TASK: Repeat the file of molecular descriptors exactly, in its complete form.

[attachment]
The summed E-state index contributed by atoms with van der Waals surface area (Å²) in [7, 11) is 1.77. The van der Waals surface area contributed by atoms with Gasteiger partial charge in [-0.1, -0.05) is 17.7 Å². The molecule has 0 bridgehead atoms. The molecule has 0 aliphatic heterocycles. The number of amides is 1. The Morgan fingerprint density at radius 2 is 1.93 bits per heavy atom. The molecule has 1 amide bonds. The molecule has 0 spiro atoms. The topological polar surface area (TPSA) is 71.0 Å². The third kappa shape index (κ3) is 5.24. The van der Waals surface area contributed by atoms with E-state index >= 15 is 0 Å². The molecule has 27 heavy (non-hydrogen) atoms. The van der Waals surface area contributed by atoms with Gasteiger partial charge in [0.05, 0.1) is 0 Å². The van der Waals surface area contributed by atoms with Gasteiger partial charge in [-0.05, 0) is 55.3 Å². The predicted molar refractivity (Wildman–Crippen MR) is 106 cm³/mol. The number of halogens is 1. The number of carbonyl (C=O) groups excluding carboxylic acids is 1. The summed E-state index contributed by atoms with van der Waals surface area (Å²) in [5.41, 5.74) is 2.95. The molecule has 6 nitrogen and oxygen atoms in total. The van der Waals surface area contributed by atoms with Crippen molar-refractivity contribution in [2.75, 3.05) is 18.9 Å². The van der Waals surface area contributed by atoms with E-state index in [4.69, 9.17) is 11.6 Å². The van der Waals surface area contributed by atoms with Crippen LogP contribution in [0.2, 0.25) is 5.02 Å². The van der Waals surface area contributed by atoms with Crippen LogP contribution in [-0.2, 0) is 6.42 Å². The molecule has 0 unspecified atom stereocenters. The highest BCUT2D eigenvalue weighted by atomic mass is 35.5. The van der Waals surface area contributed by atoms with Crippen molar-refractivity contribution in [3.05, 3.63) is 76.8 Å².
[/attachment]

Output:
The summed E-state index contributed by atoms with van der Waals surface area (Å²) in [7, 11) is 1.77. The van der Waals surface area contributed by atoms with Gasteiger partial charge in [-0.1, -0.05) is 17.7 Å². The molecule has 0 bridgehead atoms. The molecule has 0 aliphatic heterocycles. The number of amides is 1. The Morgan fingerprint density at radius 2 is 1.93 bits per heavy atom. The molecule has 1 amide bonds. The molecule has 0 spiro atoms. The topological polar surface area (TPSA) is 71.0 Å². The third kappa shape index (κ3) is 5.24. The van der Waals surface area contributed by atoms with E-state index >= 15 is 0 Å². The molecule has 27 heavy (non-hydrogen) atoms. The van der Waals surface area contributed by atoms with Gasteiger partial charge in [0.05, 0.1) is 0 Å². The van der Waals surface area contributed by atoms with Gasteiger partial charge in [-0.05, 0) is 55.3 Å². The predicted molar refractivity (Wildman–Crippen MR) is 106 cm³/mol. The number of halogens is 1. The number of carbonyl (C=O) groups excluding carboxylic acids is 1. The summed E-state index contributed by atoms with van der Waals surface area (Å²) in [5.41, 5.74) is 2.95. The molecule has 6 nitrogen and oxygen atoms in total. The van der Waals surface area contributed by atoms with Crippen molar-refractivity contribution in [2.75, 3.05) is 18.9 Å². The van der Waals surface area contributed by atoms with E-state index in [4.69, 9.17) is 11.6 Å². The van der Waals surface area contributed by atoms with Crippen LogP contribution in [0.2, 0.25) is 5.02 Å². The van der Waals surface area contributed by atoms with Crippen LogP contribution in [-0.2, 0) is 6.42 Å². The molecule has 0 unspecified atom stereocenters. The highest BCUT2D eigenvalue weighted by atomic mass is 35.5. The van der Waals surface area contributed by atoms with Crippen molar-refractivity contribution in [3.05, 3.63) is 76.8 Å².